A beginning. As a writer and teacher I make my living with language. The practice of yoga gives shape and meaning to that living. When I first began studying yoga nearly twelve years ago, I started to see yoga not just in the studio, but off the mat, out in the world as I went about my daily work, chores, play. I saw it in the way a breeze bent back the small branches of a pin oak just outside my window. I noticed it in the rhythm of a colleague's high heels clicking down the hallway, how my breath followed the sound of her steps. And when I studied a poem, an essay, a play, a novel for school, I felt the authors giving voice to the principles of yoga practice even though that may not have been their intention.
Thus, while yoga defined my subjectivity in responding to literature, literature also shaped how I responded to yoga. When my instructor told us that being in Savasana was a little like practicing to be dead, I thought of Emily Dickinson's poetry, her imaginative flights into and beyond the grave. When we talked about union, connectedness, Emerson's notion of the Oversoul came to mind. Hopkins poems sang out in celebration of the perfect divinity of imperfection. Even Gertrude Stein's quirky repetitions and patter began to fit themselves into the cosmic pattern I was discerning all about me.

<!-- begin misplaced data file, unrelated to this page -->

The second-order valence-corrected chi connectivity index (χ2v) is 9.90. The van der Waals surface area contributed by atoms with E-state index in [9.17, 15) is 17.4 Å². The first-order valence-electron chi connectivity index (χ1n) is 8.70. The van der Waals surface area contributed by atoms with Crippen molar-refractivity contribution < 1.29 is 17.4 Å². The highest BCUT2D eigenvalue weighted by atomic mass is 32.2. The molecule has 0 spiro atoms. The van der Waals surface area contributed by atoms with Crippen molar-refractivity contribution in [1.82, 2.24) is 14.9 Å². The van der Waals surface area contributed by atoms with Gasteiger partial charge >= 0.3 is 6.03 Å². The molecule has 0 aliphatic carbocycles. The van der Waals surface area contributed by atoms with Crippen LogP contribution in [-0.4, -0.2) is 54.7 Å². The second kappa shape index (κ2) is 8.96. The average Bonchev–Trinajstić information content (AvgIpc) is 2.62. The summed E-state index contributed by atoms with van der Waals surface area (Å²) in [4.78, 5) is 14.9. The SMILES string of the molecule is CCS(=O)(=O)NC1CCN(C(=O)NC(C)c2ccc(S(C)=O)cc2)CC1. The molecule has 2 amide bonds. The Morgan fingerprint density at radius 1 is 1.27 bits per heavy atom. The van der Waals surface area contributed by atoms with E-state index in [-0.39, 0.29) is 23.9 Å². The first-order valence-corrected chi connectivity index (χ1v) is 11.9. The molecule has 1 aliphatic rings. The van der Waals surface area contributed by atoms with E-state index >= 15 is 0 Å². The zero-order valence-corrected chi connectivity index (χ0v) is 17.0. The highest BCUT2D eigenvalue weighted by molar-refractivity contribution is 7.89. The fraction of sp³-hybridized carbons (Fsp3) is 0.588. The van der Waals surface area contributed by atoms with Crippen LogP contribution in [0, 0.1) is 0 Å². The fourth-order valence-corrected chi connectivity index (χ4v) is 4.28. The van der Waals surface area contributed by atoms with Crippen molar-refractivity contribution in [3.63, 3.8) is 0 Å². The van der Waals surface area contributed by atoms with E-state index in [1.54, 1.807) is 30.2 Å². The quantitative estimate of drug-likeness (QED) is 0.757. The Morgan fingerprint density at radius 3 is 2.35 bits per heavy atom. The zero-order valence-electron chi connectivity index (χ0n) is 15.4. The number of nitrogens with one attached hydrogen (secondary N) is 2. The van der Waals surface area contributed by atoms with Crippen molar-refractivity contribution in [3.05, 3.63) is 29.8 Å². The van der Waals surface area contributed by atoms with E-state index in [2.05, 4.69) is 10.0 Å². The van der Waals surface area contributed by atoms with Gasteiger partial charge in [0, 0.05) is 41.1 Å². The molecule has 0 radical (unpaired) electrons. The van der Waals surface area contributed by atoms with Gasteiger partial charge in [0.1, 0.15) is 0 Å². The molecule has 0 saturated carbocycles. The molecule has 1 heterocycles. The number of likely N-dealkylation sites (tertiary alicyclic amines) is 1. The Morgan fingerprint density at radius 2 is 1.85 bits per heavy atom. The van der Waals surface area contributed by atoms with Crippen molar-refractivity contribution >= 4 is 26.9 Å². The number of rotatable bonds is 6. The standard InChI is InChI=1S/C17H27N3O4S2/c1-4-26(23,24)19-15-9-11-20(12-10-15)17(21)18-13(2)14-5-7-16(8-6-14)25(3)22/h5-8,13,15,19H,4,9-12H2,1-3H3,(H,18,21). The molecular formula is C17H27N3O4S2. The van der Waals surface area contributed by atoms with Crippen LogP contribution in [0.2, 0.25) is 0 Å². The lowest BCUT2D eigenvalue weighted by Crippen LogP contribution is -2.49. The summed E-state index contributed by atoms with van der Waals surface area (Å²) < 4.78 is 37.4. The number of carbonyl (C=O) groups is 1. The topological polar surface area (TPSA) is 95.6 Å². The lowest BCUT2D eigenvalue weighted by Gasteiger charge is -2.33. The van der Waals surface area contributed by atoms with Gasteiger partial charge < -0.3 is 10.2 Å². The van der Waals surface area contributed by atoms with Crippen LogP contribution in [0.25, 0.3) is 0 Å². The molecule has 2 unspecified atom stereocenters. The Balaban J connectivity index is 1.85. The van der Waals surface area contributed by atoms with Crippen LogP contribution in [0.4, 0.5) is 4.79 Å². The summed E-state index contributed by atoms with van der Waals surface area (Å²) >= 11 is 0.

I thought perhaps it was a phase, my new obsession with yoga was simply that, an obsession which, like so many others in my past, would abate and fade. Yet, a dozen linear years later, I still find yoga at work in my perceptions of the world. And so, I have decided to start chronicling this experience. My efforts here with The Literary Yogi are aimed at articulating those connections, and in doing so, deepening my yoga practice and perhaps encouraging readers in theirs. Happy reading! Namaste.